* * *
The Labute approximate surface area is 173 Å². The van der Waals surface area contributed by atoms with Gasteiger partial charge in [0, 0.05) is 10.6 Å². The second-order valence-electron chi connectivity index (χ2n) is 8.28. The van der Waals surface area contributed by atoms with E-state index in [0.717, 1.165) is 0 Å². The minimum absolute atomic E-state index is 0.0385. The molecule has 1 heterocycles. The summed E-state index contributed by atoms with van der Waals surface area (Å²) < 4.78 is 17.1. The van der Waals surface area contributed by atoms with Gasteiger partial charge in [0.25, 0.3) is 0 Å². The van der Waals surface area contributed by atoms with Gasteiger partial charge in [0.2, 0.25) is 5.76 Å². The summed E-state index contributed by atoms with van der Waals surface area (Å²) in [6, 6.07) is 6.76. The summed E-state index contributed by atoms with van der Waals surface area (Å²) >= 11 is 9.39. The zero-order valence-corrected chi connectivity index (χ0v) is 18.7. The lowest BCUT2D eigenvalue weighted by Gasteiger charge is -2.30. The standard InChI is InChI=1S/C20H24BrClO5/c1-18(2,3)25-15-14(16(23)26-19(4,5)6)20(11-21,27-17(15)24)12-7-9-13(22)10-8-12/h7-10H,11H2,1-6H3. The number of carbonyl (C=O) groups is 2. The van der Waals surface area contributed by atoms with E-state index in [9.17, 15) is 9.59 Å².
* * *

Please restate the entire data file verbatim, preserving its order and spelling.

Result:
The Labute approximate surface area is 173 Å². The van der Waals surface area contributed by atoms with Gasteiger partial charge in [0, 0.05) is 10.6 Å². The second-order valence-electron chi connectivity index (χ2n) is 8.28. The van der Waals surface area contributed by atoms with E-state index in [0.717, 1.165) is 0 Å². The minimum absolute atomic E-state index is 0.0385. The molecule has 1 heterocycles. The summed E-state index contributed by atoms with van der Waals surface area (Å²) < 4.78 is 17.1. The van der Waals surface area contributed by atoms with Gasteiger partial charge in [0.25, 0.3) is 0 Å². The van der Waals surface area contributed by atoms with Gasteiger partial charge in [0.2, 0.25) is 5.76 Å². The summed E-state index contributed by atoms with van der Waals surface area (Å²) in [6, 6.07) is 6.76. The summed E-state index contributed by atoms with van der Waals surface area (Å²) >= 11 is 9.39. The zero-order valence-corrected chi connectivity index (χ0v) is 18.7. The lowest BCUT2D eigenvalue weighted by Gasteiger charge is -2.30. The standard InChI is InChI=1S/C20H24BrClO5/c1-18(2,3)25-15-14(16(23)26-19(4,5)6)20(11-21,27-17(15)24)12-7-9-13(22)10-8-12/h7-10H,11H2,1-6H3. The number of carbonyl (C=O) groups is 2. The van der Waals surface area contributed by atoms with E-state index in [9.17, 15) is 9.59 Å².